Dr. Sahib Khalsa, M.D., Ph.D., is Director of Clinical Operations for LIBR, Associate Professor at the Oxley College of Health Sciences at the University of Tulsa, Director at LIBR Float Clinic and Research Center, and Volunteer Faculty Member in the Department of Psychiatry at the University of Oklahoma. Dr. Khalsa’s laboratory studies the role of the brain-body connection in human health; he has published more than 90 peer-reviewed papers and has received research funding from the National Institute of Mental Health (NIMH), National Institute for General Medical Sciences (NIGMS), National Center for Complementary and Integrative Health (NCCIH), the NIH/National Center for Advancing Translational Science (NCATS), the Mind and Life Foundation, and the Brain and Behavior Research Foundation. His research is currently funded by NIMH and LIBR.
Q: The Laureate Psychiatric Hospital and LIBR are known and respected for their work in the fields of identifying, treating, and researching eating disorders like anorexia nervosa; as February is focused on heart health, how does what you study relate to a healthy heart?
A: Many people know about the relaxing experience of floating in water or the value of taking some time each day to pause and be away from the usual hustle and bustle of daily activities. We are currently studying the potential therapeutic impact of a particular form of Reduced Environmental Stimulation Therapy (REST) called Floatation-REST, on mental health in individuals with anxiety disorders, depression, eating disorders, or substance use disorder. Floatation-REST reduces external sensory input to the central nervous system by minimizing environmental stimulation, through the act of floating supine in a pool of water saturated with Epsom salt. In this environment, the density of the salt water allows for effortless floating. The temperature of the air and water is matched to the person’s skin temperature, and visual and auditory stimulation and movement is minimized.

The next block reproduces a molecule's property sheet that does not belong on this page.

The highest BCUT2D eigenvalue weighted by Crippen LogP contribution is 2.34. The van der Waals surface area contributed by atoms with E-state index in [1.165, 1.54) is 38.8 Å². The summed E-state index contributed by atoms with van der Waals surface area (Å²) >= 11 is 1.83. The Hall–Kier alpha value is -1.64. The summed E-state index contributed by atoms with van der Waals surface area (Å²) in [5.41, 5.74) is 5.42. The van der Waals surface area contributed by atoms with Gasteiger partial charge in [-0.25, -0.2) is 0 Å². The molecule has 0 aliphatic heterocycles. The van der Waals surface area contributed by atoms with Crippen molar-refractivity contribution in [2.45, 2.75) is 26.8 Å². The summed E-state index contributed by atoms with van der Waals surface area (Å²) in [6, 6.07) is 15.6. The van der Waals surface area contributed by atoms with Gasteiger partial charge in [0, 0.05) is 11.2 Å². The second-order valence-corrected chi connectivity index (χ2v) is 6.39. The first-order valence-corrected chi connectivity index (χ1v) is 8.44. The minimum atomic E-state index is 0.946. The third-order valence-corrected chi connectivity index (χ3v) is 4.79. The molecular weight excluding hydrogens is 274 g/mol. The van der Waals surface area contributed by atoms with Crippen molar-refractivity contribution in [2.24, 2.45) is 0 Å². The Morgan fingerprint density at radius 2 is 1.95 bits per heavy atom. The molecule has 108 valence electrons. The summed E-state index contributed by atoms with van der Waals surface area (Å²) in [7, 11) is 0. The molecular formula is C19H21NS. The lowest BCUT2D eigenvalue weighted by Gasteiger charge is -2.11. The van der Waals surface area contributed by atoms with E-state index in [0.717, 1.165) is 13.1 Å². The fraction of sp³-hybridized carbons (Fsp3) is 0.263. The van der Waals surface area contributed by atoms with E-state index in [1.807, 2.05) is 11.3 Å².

Our research using Floatation-REST (Paper 1) (Paper 2) has shown that it can significantly reduce blood pressure during the float session, especially the diastolic blood pressure, reduce breathing rate, and certain metrics of heart rate variability, suggesting a shift in the autonomic nervous system toward a more relaxed state. Interestingly, Floatation-REST is also associated with enhanced awareness for cardiac and respiratory sensations while reducing anxiety levels in anxious individuals, indicating a paradoxical effect. We have also recently found that Floatation-REST acutely lowers anxiety and stress symptoms and improves some aspects of body image in hospitalized individuals with anorexia nervosa.
Q: How do your present studies take the next steps in studying heart health as it relates to eating disorders?
A: Our ongoing studies are adding to the rigor of prior research by thoroughly characterizing the cardiovascular changes induced by Floatation-REST and examining how neural and physiological changes are associated with its anxiolytic effects. For example, in healthy individuals, we have found that Floatation-REST is associated with a reduced functional coupling of brain activity within the hubs of brain networks most responsible for creating and mapping our sense of self. We also recently found that women with anorexia nervosa show reduced brain-body network connectivity after undergoing a cardiac stress challenge; the less connected these parts of the brain were, the more anxiety, depression, and negative body image the women had. We plan to extend these studies to identify whether changes in similar brain networks helps to explain the beneficial impacts observed with Floatation-REST in individuals with eating disorders.
Q: Do you need people to help you with this new research project?
A: We are conducting several studies looking at the role of the brain-body connection in eating disorders. When an individual receiving treatment with Laureate qualifies for ongoing research studies, they may be offered the opportunity to participate. The clinical team assists in evaluating how participation will support their recovery and whether the individual might benefit from engaging in the study. We also need volunteers not in treatment for an eating disorder to help with this research. If you or someone you know between the ages of 13-40 would like to be one of our paid volunteers, please contact our lab or fill out the form on our website.